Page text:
Ab initio computation of two-dimensional electronic spectra is an expanding field, whose goal is improving upon simple, few-dimensional models often employed to explain experiments. Here, we propose an accurate and computationally affordable approach, based on the single-trajectory semiclassical thawed Gaussian approximation, to evaluate two-dimensional electronic spectra. Importantly, the method is exact for arbitrary harmonic potentials with mode displacement, changes in the mode frequencies, and inter-mode coupling (Duschinsky effect), but can also account partially for the anharmonicity of the involved potential energy surfaces. We test its accuracy on a set of model Morse potentials and use it to study anharmonicity and Duschinsky effects on the linear and two-dimensional electronic spectra of phenol. We find that in this molecule, the anharmonicity effects are weak, whereas the Duschinsky rotation and the changes in the mode frequencies must be included in accurate simulations. In contrast, the widely used displaced harmonic oscillator model captures only the basic physics of the problem but fails to reproduce the correct vibronic lineshape.

Electronic spectroscopy allows us to study excited electronic states and light-induced nuclear dynamics. To track this ultrafast dynamics on femtosecond time scales, a range of time-resolved and two-dimensional spectroscopic techniques were developed. The complex signals obtained in these experiments are, however, difficult to interpret without the help of theoretical modeling.1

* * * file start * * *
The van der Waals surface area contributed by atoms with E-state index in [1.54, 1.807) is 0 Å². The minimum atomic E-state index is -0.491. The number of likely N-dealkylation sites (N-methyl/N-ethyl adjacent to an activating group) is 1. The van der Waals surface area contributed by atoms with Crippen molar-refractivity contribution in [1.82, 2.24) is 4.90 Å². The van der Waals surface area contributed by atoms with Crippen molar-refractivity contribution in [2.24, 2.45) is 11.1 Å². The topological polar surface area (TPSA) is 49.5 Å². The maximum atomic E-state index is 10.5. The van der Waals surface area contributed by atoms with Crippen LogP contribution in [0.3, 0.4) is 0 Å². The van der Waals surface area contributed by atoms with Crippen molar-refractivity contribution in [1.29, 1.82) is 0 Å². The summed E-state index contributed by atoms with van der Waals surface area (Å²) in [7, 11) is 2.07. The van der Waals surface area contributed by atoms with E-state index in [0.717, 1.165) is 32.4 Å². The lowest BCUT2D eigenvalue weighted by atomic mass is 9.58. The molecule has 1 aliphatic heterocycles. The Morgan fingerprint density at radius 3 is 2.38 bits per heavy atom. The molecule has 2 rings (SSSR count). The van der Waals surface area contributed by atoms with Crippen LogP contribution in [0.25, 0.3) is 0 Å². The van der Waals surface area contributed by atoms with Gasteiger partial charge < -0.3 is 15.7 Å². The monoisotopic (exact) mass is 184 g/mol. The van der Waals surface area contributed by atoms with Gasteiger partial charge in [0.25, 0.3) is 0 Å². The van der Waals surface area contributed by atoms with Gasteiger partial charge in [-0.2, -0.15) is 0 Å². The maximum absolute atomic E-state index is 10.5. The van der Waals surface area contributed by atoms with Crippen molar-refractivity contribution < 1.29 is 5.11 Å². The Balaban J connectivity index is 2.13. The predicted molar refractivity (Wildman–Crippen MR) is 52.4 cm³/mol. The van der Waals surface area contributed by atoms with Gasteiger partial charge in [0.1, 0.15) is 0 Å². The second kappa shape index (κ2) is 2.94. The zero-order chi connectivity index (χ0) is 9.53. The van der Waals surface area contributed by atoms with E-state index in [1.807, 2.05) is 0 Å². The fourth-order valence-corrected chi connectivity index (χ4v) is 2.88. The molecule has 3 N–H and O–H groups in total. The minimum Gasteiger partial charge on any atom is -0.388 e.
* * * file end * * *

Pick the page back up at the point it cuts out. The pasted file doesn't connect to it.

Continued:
Most models for describing two-dimensional electronic spectra treat the electronic states as the system and include nuclear dynamics only approximately as bath effects. The simplest approach assumes that nuclear degrees of freedom induce a Gaussian-like or Lorentzian-like broadening, neglecting completely the coherent nuclear dynamics. Such models are appropriate only if the coherent dynamics is strongly suppressed by the surrounding solvent dynamics. To account for inhomogeneous (static) broadening, the energy gap between the electronic states can be averaged over snapshots of different arrangements of the environment.2–4 Alternatively, a swarm of trajectories could be used in Kubo-type calculations, where each trajectory is equipped with a phase, obtained from the time integral of the energy gap between the involved electronic states along the trajectory, and the correlation functions are averaged over the full ensemble;5–10 these approaches are also known as phase averaging,11 Wigner-averaged classical limit,12–14 or dephasing representation.15–17 Such methods are accurate when the curvatures of different potential energy surfaces are similar and in the limit of strong dephasing, i.e., for short times. Even in this case, however, if the on-the-fly dynamics is performed with ab initio electronic structure methods, evolving the full ensemble of classical trajectories can quickly become prohibitively expensive. To account for both intramolecular and intermolecular nuclear dynamics in two-dimensional spectroscopy, one can use the multimode Brownian oscillator model,11,18–20 which considers a few primary harmonic modes coupled to a large number of low-frequency bath oscillators. For this model, the spectra can be computed analytically; moreover, the parameters of the model can be computed efficiently from a single ab initio classical trajectory, as demonstrated in Refs. 21 and 22. This allows one to perform electronic structure computations at a high level of theory using, for example, post-Hartree–Fock multiconfigurational wavefunction methods. Yet, the approach is limited to modeling the molecule as a set of few uncoupled displaced harmonic oscillators (DHOs). Such a simple description is inadequate in systems that exhibit strong mode–mode coupling, changes in the force constants between the ground and excited electronic states, or anharmonicity effects. A generalization to a set of uncoupled harmonic oscillators with both displacement and a possible change in the force constant was proposed by Fidler and Engel, who used the approximate third-order cumulant expansion.23 Very recently, the third-order cumulant expansion was also studied as an approximate way to account for the mode–mode coupling (Duschinsky effect) in both linear24 and nonlinear25 spectra.